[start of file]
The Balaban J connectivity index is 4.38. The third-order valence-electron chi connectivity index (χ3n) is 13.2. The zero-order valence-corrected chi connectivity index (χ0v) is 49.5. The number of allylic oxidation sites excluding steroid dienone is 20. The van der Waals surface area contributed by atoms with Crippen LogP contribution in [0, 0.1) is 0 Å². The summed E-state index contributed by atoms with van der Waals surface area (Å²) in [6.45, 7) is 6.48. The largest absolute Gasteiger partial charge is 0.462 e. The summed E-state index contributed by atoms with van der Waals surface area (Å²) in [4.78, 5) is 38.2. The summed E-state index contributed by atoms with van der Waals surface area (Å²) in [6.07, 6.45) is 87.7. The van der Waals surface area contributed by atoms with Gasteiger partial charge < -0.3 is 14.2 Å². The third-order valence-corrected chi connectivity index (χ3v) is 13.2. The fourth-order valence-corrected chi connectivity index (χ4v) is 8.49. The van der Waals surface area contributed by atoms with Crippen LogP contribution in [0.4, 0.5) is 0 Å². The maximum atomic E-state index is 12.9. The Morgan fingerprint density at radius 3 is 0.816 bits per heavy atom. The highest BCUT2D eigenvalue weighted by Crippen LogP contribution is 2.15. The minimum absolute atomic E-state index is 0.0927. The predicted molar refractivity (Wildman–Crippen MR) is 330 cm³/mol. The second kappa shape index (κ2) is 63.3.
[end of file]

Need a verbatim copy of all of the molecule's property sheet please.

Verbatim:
The Balaban J connectivity index is 4.38. The third-order valence-electron chi connectivity index (χ3n) is 13.2. The zero-order valence-corrected chi connectivity index (χ0v) is 49.5. The number of allylic oxidation sites excluding steroid dienone is 20. The van der Waals surface area contributed by atoms with Crippen LogP contribution in [0, 0.1) is 0 Å². The summed E-state index contributed by atoms with van der Waals surface area (Å²) in [6.45, 7) is 6.48. The largest absolute Gasteiger partial charge is 0.462 e. The summed E-state index contributed by atoms with van der Waals surface area (Å²) in [4.78, 5) is 38.2. The summed E-state index contributed by atoms with van der Waals surface area (Å²) in [6.07, 6.45) is 87.7. The van der Waals surface area contributed by atoms with Gasteiger partial charge < -0.3 is 14.2 Å². The third-order valence-corrected chi connectivity index (χ3v) is 13.2. The fourth-order valence-corrected chi connectivity index (χ4v) is 8.49. The van der Waals surface area contributed by atoms with Crippen LogP contribution in [0.4, 0.5) is 0 Å². The maximum atomic E-state index is 12.9. The Morgan fingerprint density at radius 3 is 0.816 bits per heavy atom. The highest BCUT2D eigenvalue weighted by Crippen LogP contribution is 2.15. The minimum absolute atomic E-state index is 0.0927. The predicted molar refractivity (Wildman–Crippen MR) is 330 cm³/mol. The second kappa shape index (κ2) is 63.3.